Today, I am 9 days into my new food restrictions and just about 1 year past my upper GI to widen my esophagus. I was warned at the time that it wasn't a permanent fix, and it does seem like I've probably put my own health (in this respect, at least) on the back burner for a bit too long. Summer might be turning into "upper GI procedure" season for me!
In addition to foods I already knew were problems (bananas, melons, yeast), we added chicken for sure and a long list of possibles, including squashes, peas, and wheat. Which got me thinking about wheat allergy---not gluten intolerance (commonly seen as celiac disease but also including some skin manifestations).
Wheat is one of the top 8 IgE-related food allergens in kids; many outgrow the allergy by adulthood. Its gluten proteins are the trigger of IgA (not E) and other immune cell reactions in gluten intolerance conditions. And wheat is one of the common causes of eosinophilia (build-up of yet another type of immune cell) in the esophagus of EoE.
It's easy to confuse the different types of food reactions and just call them all allergies. And the treatment for all of the different conditions is the same: avoidance. The physiology differs, though, and I think the psychology does, too:
Tell me that any of those options wouldn't mess with your head!
As I learn more about my food triggers of EoE, though, I'm feeling more comfortable with the idea of managing it and living with it. I'm still worrying about things:
But I'm also appreciating an odd contrast with my daughter's anaphylactic allergies: her risks are clearly defined (and potentially lethal), whereas mine are less clear-cut (and sometimes emergent) but not nearly at the same scariness level. Jo's treatment: always avoid all forms of her allergenic foods. In EoE, I'm just starting on the trial elimination of foods, based on symptom timing and skin test results. I'm glad that it's me who has a condition that needs invasive procedures to assess and improve, too, and not my child.
Figuring out this funny food allergy-but-different-immune response condition really takes a trial-and-error approach. My particular plan with the allergist is to eliminate only the definite causes, take another look at the esophagus, and hope that the inflammation and cellular responses improved enough to stop there. If not, we'll re-assess (as I bounce between my allergy and GI specialists) until I get to a manageable place. This tactic is opposite a more-common approach to early EoE treatment: total elimination of top culprits (similar to anaphylactic culprits) and careful individual re-introduction to detect symptoms. But our baby steps are a measured approach that fits my already restricted meal planning for my daughter as well as my aneurysm risks with repeat GI endoscopies.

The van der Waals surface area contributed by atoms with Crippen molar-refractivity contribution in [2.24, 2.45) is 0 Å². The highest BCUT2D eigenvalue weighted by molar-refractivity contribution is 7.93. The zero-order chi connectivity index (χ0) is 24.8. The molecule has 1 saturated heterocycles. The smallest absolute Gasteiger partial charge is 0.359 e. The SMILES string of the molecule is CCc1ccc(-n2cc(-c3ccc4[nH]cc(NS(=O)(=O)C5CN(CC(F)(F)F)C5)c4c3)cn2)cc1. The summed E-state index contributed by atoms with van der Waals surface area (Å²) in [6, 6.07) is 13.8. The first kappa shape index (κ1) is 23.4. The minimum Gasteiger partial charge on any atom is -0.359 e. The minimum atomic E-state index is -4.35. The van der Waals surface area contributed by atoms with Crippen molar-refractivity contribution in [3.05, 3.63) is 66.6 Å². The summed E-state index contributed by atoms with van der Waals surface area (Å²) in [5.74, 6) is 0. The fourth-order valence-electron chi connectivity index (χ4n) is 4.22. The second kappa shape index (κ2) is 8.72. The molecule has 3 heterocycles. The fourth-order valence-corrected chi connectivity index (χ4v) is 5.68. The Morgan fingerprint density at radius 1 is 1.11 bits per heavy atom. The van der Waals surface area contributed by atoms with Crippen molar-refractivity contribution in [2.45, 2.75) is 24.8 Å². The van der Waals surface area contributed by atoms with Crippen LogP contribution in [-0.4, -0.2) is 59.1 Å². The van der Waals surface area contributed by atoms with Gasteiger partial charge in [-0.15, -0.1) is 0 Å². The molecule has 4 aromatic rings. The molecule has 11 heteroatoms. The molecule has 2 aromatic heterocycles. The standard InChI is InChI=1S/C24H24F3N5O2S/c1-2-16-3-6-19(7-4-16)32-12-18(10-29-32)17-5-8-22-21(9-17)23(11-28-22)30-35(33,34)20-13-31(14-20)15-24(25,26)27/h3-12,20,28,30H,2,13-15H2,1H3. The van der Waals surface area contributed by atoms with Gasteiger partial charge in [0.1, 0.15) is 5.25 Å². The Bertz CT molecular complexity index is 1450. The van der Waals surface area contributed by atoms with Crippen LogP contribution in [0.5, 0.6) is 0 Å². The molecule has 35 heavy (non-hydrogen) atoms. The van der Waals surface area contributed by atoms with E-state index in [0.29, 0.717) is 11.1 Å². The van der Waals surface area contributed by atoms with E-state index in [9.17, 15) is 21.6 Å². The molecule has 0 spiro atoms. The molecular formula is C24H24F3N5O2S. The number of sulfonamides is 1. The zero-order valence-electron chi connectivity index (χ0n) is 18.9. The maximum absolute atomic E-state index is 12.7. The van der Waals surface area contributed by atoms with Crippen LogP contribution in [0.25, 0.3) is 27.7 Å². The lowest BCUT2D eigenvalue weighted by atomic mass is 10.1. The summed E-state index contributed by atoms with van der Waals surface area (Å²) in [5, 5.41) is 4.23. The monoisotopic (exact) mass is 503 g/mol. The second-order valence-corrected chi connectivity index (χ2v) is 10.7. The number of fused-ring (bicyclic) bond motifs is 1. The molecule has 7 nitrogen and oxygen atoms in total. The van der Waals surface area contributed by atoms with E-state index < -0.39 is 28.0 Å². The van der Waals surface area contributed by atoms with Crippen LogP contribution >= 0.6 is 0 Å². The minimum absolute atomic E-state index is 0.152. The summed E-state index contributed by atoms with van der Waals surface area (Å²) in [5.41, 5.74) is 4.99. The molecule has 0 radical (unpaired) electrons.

I was reminded pretty quickly this week that my allergy-friendly recipes are heavily snack based, because it's those baked goods that rely so much on butters, oils, and eggs. We just stopped including nuts and cheese in meals and called it a day.
Now I'm thinking deliberately about daily nutrition, not just fun foods. It's something new for me and makes me grouchy, because I'd really still rather just have Gram's lasagna. All of the time. Last night was a success, though: pork tenderloin marinated with salt-free spices, steamed green beans with olive oil drizzles, and couscous with fresh mint leaves and a Greek spice mix. Tonight, leftovers!
But I do hope that, once my brain gets over this extra food hurdle (with a lot of help from supportive, clear-thinking friends!), our dinners will have the same result as our vegan-like baking: healthful, mindful foods to share all around. I'm sure that we'll have nights when my family eats chicken or breads and grains without me, but I am still going to aim for big, inclusive family meals as often as I can.
And I'll probably dream of lasagna. Chicken cacciatore. The yeast-iest pizza ever.
Good thing I like quick breads.
Hi, I'm Nicole.
ABOUT THE BLOG
An apothecary is a person or a place. Either one implies healing and relates to pharmacy in its truest sense, as a source of treatment and advice.
This blog is my way of uniting my pharmacy training with my efforts to provide a healthy and safe lifestyle for my family. In true apothecary form, I research and prescribe alternative ingredients that work just right in each specific recipe, and I would like to share the results with anyone who needs help making their own family’s kitchen allergy safe and heart healthy.
I made the 2017 Top-40 Food Allergy blogs!
Nicole Van Hoey's books on Goodreads
Bakery Bites: Breads and Treats Without Dairy, Eggs, Nuts, Seeds, or Soy
ratings: 1 (avg rating 5.00)
Kitchen Adventures With Multiple Food Allergies: A Recipe Collection for Celebrations Without Dairy, Eggs, Peanuts, Tree Nuts, Seeds, or Soy